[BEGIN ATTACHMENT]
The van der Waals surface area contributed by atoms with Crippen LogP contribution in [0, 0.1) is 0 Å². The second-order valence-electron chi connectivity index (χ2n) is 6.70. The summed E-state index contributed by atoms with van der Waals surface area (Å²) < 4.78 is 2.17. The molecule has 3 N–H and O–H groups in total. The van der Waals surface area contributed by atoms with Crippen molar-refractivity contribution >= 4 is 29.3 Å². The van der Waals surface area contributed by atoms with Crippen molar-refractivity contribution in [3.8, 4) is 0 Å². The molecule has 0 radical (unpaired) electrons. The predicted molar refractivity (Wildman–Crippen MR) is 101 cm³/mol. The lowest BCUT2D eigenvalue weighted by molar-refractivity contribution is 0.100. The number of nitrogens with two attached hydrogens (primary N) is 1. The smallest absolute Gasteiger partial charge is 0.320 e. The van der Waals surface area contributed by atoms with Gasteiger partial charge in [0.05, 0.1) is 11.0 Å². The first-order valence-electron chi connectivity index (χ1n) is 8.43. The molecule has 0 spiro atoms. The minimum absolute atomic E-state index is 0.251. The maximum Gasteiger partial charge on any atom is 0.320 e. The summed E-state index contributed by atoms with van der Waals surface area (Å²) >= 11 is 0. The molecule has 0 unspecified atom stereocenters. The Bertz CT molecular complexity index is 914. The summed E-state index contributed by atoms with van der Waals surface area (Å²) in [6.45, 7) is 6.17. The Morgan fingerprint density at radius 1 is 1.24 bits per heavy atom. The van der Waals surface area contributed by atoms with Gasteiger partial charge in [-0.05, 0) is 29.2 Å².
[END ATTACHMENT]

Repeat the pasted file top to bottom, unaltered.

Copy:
The van der Waals surface area contributed by atoms with Crippen LogP contribution in [0, 0.1) is 0 Å². The second-order valence-electron chi connectivity index (χ2n) is 6.70. The summed E-state index contributed by atoms with van der Waals surface area (Å²) < 4.78 is 2.17. The molecule has 3 N–H and O–H groups in total. The van der Waals surface area contributed by atoms with Crippen molar-refractivity contribution >= 4 is 29.3 Å². The van der Waals surface area contributed by atoms with Crippen molar-refractivity contribution in [3.8, 4) is 0 Å². The molecule has 0 radical (unpaired) electrons. The predicted molar refractivity (Wildman–Crippen MR) is 101 cm³/mol. The lowest BCUT2D eigenvalue weighted by molar-refractivity contribution is 0.100. The number of nitrogens with two attached hydrogens (primary N) is 1. The smallest absolute Gasteiger partial charge is 0.320 e. The van der Waals surface area contributed by atoms with Gasteiger partial charge in [0.05, 0.1) is 11.0 Å². The first-order valence-electron chi connectivity index (χ1n) is 8.43. The molecule has 0 spiro atoms. The minimum absolute atomic E-state index is 0.251. The maximum Gasteiger partial charge on any atom is 0.320 e. The summed E-state index contributed by atoms with van der Waals surface area (Å²) >= 11 is 0. The molecule has 0 unspecified atom stereocenters. The Bertz CT molecular complexity index is 914. The summed E-state index contributed by atoms with van der Waals surface area (Å²) in [6.45, 7) is 6.17. The Morgan fingerprint density at radius 1 is 1.24 bits per heavy atom. The van der Waals surface area contributed by atoms with Gasteiger partial charge in [-0.05, 0) is 29.2 Å².